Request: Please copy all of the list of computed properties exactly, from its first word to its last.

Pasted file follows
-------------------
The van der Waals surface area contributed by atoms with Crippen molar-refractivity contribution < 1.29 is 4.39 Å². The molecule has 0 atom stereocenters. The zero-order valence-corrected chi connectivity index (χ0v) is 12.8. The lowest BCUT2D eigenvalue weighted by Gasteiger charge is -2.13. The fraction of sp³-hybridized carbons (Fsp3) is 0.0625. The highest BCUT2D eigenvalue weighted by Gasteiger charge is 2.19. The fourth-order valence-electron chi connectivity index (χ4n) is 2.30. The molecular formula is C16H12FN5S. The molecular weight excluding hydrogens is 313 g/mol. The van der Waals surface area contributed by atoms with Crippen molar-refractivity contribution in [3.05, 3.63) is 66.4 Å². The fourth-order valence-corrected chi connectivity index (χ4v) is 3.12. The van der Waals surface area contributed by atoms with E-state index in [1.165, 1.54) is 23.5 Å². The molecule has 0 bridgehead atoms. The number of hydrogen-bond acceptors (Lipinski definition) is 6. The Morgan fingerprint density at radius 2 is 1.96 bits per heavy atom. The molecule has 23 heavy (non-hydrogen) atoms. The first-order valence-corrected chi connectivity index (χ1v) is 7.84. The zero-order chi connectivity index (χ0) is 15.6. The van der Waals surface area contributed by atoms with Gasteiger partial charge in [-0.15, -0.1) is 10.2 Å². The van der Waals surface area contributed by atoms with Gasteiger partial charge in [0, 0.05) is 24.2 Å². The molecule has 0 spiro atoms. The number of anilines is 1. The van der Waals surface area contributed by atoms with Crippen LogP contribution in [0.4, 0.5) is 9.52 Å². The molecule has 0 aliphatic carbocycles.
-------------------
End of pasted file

The van der Waals surface area contributed by atoms with Crippen molar-refractivity contribution < 1.29 is 4.39 Å². The molecule has 0 atom stereocenters. The zero-order valence-corrected chi connectivity index (χ0v) is 12.8. The lowest BCUT2D eigenvalue weighted by Gasteiger charge is -2.13. The fraction of sp³-hybridized carbons (Fsp3) is 0.0625. The highest BCUT2D eigenvalue weighted by Gasteiger charge is 2.19. The fourth-order valence-electron chi connectivity index (χ4n) is 2.30. The molecular formula is C16H12FN5S. The molecular weight excluding hydrogens is 313 g/mol. The van der Waals surface area contributed by atoms with Crippen molar-refractivity contribution in [3.05, 3.63) is 66.4 Å². The fourth-order valence-corrected chi connectivity index (χ4v) is 3.12. The van der Waals surface area contributed by atoms with E-state index in [1.165, 1.54) is 23.5 Å². The molecule has 0 bridgehead atoms. The number of hydrogen-bond acceptors (Lipinski definition) is 6. The Morgan fingerprint density at radius 2 is 1.96 bits per heavy atom. The molecule has 23 heavy (non-hydrogen) atoms. The first-order valence-corrected chi connectivity index (χ1v) is 7.84. The zero-order chi connectivity index (χ0) is 15.6. The van der Waals surface area contributed by atoms with Gasteiger partial charge in [-0.15, -0.1) is 10.2 Å². The van der Waals surface area contributed by atoms with Gasteiger partial charge in [0, 0.05) is 24.2 Å². The molecule has 0 spiro atoms. The number of anilines is 1. The van der Waals surface area contributed by atoms with Crippen LogP contribution in [0.4, 0.5) is 9.52 Å². The molecule has 0 aliphatic carbocycles.